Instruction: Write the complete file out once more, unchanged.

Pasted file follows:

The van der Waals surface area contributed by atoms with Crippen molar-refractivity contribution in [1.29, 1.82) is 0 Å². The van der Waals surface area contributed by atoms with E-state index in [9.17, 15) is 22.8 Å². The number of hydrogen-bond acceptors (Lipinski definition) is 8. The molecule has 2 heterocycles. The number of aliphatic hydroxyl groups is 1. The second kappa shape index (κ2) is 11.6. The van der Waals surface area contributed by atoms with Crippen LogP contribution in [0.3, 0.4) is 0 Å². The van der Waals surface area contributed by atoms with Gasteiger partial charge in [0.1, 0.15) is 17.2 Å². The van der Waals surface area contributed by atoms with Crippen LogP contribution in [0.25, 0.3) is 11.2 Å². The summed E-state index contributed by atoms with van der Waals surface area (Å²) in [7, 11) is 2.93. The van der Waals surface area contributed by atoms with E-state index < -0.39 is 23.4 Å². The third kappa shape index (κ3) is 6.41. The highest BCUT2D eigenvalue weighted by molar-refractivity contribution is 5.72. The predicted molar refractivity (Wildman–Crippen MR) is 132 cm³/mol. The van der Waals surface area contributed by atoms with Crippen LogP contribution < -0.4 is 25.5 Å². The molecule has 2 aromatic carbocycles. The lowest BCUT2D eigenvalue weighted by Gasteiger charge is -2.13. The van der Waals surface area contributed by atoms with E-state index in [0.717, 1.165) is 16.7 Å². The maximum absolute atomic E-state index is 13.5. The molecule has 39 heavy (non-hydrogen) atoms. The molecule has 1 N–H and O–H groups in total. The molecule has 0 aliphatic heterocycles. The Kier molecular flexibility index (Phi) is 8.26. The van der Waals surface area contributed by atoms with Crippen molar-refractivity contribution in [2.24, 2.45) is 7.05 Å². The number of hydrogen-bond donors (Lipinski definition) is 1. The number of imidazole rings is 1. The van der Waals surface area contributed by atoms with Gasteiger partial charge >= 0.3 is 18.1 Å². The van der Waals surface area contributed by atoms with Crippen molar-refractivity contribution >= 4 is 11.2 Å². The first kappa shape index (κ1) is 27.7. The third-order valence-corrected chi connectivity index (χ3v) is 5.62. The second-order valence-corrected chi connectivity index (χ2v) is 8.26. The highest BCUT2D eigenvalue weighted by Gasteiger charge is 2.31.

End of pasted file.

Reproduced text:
The van der Waals surface area contributed by atoms with Crippen molar-refractivity contribution in [1.29, 1.82) is 0 Å². The van der Waals surface area contributed by atoms with E-state index in [9.17, 15) is 22.8 Å². The number of hydrogen-bond acceptors (Lipinski definition) is 8. The molecule has 2 heterocycles. The number of aliphatic hydroxyl groups is 1. The second kappa shape index (κ2) is 11.6. The van der Waals surface area contributed by atoms with Crippen LogP contribution in [0.3, 0.4) is 0 Å². The van der Waals surface area contributed by atoms with Gasteiger partial charge in [0.1, 0.15) is 17.2 Å². The van der Waals surface area contributed by atoms with Crippen LogP contribution in [0.25, 0.3) is 11.2 Å². The summed E-state index contributed by atoms with van der Waals surface area (Å²) in [7, 11) is 2.93. The van der Waals surface area contributed by atoms with E-state index < -0.39 is 23.4 Å². The third kappa shape index (κ3) is 6.41. The highest BCUT2D eigenvalue weighted by molar-refractivity contribution is 5.72. The predicted molar refractivity (Wildman–Crippen MR) is 132 cm³/mol. The van der Waals surface area contributed by atoms with Crippen LogP contribution < -0.4 is 25.5 Å². The molecule has 2 aromatic carbocycles. The lowest BCUT2D eigenvalue weighted by Gasteiger charge is -2.13. The van der Waals surface area contributed by atoms with E-state index in [0.717, 1.165) is 16.7 Å². The maximum absolute atomic E-state index is 13.5. The molecule has 39 heavy (non-hydrogen) atoms. The molecule has 1 N–H and O–H groups in total. The molecule has 0 aliphatic heterocycles. The Kier molecular flexibility index (Phi) is 8.26. The van der Waals surface area contributed by atoms with Crippen molar-refractivity contribution in [2.24, 2.45) is 7.05 Å². The number of hydrogen-bond donors (Lipinski definition) is 1. The number of imidazole rings is 1. The van der Waals surface area contributed by atoms with Gasteiger partial charge >= 0.3 is 18.1 Å². The van der Waals surface area contributed by atoms with Crippen molar-refractivity contribution >= 4 is 11.2 Å². The first kappa shape index (κ1) is 27.7. The third-order valence-corrected chi connectivity index (χ3v) is 5.62. The second-order valence-corrected chi connectivity index (χ2v) is 8.26. The highest BCUT2D eigenvalue weighted by Gasteiger charge is 2.31.